Bleed water from the plastic concrete wets the cement powder, causing it and the pigments to bond to the exposed surface. Because the pigments are concentrated in the top layer, grinding and polishing will remove the color.  Since shake-on colors rely on water from freshly placed concrete, they are only suitable for use on freshly placed concrete.

3. Acid Stains

Acid stains are formulas of acid, metallic salts and water. The acid chemically reacts with minerals in the concrete, creating a unique, mottled color effect that’s as durable as the wear zone of the concrete it’s applied to. Acid stains are hazardous materials and require all the safety precautions common to acidic products.

 Concrete floors that have been acid stained must be neutralized and rinsed thoroughly to remove any excess acid.  You must be careful when handling acid stains, also, because spills, sloshes and drips instantly create permanent “features” in the floor. Acid stains can be used for retrofits or new installations.

4. Acetone dyes

The benefits of fast-drying solvent-based dyes are often overshadowed by the risks inherent with using highly flammable reduction solvents.  Acetone – one of the most common reduction solvents, has a flash point of 4 degrees F and an odor and toxicity that makes it impractical to use in most occupied spaces. The color usually is applied after the floor has been polished with a 400-grit resin.

Though solvent-based dyes can impart vivid colors, they aren’t UV-stable. Sunlight, through a window or skylight can fade the colors. Most require a topical protective treatment to lock the color in.  Respirators and explosion-proof ventilation are required when installing solvent based dyes on new or existing concrete floors.

5.  Water-based dyes

Water-based stains and dyes have several advantages. They are odorless, safe and easy to apply, and dry quickly. Different colors can be easily mixed and matched, creating striking patterns and effects in areas large or small. Combined with hardening, densifying and polishing, water-based stains can create a translucent, gemlike effect. However, water-based stains must be used with protective coatings to lock in the color. Like acetone dyes, they are not UV-stable and will fade in direct sunlight. Water-based dyes can be used for new installations or retrofits. 

Water-based colors were used to create a Navajo Wedding Basket design in the entryway of this elementary school in Monument Valley, Utah. Scot Zimmerman photo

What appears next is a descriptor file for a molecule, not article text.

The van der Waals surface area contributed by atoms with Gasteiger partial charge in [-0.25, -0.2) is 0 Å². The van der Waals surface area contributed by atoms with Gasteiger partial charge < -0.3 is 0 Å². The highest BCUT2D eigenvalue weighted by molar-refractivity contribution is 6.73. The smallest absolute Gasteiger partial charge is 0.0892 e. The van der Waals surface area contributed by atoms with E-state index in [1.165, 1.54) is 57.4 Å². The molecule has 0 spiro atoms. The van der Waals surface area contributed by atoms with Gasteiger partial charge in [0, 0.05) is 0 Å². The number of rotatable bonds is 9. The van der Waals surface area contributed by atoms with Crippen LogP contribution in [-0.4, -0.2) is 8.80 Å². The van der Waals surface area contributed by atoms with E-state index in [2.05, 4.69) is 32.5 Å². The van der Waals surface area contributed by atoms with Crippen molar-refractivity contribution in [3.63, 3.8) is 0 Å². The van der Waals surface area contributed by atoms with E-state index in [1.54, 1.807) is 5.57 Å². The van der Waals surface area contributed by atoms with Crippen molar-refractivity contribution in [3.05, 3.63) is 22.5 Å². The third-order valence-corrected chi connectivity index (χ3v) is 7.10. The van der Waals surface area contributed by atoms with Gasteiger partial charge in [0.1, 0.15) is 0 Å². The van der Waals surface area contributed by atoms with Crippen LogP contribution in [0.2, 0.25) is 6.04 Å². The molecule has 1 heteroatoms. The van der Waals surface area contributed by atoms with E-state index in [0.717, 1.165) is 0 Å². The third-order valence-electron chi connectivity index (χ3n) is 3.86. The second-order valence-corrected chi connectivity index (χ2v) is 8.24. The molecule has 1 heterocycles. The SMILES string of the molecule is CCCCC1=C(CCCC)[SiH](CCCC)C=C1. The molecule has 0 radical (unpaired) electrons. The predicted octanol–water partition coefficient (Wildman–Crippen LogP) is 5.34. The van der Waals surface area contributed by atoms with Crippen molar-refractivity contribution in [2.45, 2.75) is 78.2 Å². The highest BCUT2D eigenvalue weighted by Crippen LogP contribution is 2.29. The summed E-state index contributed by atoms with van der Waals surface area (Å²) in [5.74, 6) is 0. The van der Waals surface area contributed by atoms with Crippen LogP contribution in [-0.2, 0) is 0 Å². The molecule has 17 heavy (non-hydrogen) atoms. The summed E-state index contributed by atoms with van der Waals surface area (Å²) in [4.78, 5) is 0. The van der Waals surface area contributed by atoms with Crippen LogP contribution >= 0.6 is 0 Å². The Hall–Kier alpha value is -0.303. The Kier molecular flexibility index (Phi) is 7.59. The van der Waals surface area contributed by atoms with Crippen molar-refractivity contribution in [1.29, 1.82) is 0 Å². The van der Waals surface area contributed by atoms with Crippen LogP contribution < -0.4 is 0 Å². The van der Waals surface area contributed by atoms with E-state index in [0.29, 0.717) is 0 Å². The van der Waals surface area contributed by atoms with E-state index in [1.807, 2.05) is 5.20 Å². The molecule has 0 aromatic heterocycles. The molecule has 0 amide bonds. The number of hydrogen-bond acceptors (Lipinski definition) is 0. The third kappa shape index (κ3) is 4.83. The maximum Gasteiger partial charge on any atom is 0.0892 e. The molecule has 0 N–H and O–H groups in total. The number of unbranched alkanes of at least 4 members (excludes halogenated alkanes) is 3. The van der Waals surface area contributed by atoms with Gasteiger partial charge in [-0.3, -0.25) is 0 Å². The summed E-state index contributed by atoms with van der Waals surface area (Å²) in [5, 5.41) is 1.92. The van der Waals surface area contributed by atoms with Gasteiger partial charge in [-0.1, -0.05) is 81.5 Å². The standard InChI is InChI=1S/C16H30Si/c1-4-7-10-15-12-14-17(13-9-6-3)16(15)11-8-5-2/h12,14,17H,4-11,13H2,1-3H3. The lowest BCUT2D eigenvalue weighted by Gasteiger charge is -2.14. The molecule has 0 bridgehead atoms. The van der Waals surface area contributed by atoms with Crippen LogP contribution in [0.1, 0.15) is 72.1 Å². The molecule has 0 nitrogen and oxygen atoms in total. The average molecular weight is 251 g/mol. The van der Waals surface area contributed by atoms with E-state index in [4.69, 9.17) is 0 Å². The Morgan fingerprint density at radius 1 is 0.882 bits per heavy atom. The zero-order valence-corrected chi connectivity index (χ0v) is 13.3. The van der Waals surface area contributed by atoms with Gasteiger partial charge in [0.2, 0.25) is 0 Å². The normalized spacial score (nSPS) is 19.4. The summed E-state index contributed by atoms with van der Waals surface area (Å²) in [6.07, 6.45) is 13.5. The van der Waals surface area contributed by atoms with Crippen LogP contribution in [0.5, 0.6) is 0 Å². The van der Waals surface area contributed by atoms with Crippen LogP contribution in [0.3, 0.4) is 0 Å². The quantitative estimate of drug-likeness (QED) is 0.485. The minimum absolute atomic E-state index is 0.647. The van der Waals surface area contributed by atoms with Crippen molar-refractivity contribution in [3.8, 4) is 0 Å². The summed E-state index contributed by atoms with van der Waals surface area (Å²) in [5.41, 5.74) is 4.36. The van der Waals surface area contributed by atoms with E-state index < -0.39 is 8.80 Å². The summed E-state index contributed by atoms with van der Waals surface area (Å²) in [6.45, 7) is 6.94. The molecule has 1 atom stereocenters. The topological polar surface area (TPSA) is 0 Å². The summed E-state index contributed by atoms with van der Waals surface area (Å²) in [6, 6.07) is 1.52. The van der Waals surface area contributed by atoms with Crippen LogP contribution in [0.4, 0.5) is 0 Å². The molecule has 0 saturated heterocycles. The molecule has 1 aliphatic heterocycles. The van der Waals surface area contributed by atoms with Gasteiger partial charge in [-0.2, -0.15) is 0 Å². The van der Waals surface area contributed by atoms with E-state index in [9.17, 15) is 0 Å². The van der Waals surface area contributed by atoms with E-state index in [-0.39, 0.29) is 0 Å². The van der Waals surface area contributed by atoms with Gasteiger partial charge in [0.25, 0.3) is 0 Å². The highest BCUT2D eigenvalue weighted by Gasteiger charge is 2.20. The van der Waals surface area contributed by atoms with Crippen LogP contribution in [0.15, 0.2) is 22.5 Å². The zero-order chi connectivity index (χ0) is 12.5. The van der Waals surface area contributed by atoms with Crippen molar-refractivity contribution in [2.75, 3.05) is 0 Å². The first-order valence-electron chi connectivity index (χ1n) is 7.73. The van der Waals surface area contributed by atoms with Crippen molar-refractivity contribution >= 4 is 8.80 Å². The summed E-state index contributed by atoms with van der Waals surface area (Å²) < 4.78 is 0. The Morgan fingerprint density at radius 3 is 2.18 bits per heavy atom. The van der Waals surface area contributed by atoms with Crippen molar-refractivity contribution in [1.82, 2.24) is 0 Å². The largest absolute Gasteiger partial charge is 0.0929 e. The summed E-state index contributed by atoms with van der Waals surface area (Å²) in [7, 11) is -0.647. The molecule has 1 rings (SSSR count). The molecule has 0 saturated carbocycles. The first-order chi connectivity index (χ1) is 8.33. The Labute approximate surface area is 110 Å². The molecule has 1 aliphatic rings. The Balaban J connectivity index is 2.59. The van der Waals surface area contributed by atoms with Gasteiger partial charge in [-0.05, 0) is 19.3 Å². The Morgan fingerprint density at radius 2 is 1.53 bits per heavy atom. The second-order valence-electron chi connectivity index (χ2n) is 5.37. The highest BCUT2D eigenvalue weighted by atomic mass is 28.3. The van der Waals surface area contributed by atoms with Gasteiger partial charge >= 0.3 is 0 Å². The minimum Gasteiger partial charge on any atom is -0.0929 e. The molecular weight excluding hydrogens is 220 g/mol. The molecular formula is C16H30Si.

Water-based colors were used to create a Navajo Wedding Basket design in the entryway of this elementary school in Monument Valley, Utah. Scot Zimmerman photo

Water-based colors are easily applied with pump-up or airless sprayer, followed by spreading with a microfiber pad. The color usually goes on before the floor has been hardened and densified.

6. Color hardener/densifiers

Color hardener/densifiers are a recent innovation in which fine pigments suspended in water are blended by the applicator with a lithium-silicate hardener/densifier. This lets you harden/densify and color in one step. Apply color hardener/densifiers to concrete floors ground no finer than with a 200-grit resin pad.

UV-stable color hardener/densifiers outside the elementary school in Monument Valley, Utah. Scot Zimmerman photo

UV-stable color hardener/densifiers outside an elementary school in Monument Valley, Utah. Scot Zimmerman photo

The pigments in these products are similar to shake-on colors in that they are  surface treatments, so polishing after application removes the color. Also like shake-on colors, most are UV stable and suitable for exterior application. While a protective treatment to “lock in” the color isn’t needed, strictly speaking, protective treatments are always a good idea for horizontal concrete, inside or out.

Which is right for your project?

The answer is… it depends. If it’s a new installation, any of these products will work. If it’s a refit or restoration, you’re limited to acid-stains, water-based dyes, acetone dyes or colored hardener/densifiers.

If it’s polished concrete and uniform color you’re after, acetone or water-based dyes are your best bet. The difference? For safety and environmental concerns, choose water-based dyes. For slightly more vivid colors, acetone may be the product you want.

For the mottled, antique look without polishing, consider acid-staining.

Shake-ons are best for small, simple jobs, when there’s not going to be any grinding. Since shake-ons are surface treatments, grinding will take the color off. Consider integral color for large areas where you want uniform color.You can grind  these installations aggressively if, for example, you want to expose aggregate.

And though your standard gray concrete isn’t the only color option any more — it can still look pretty good.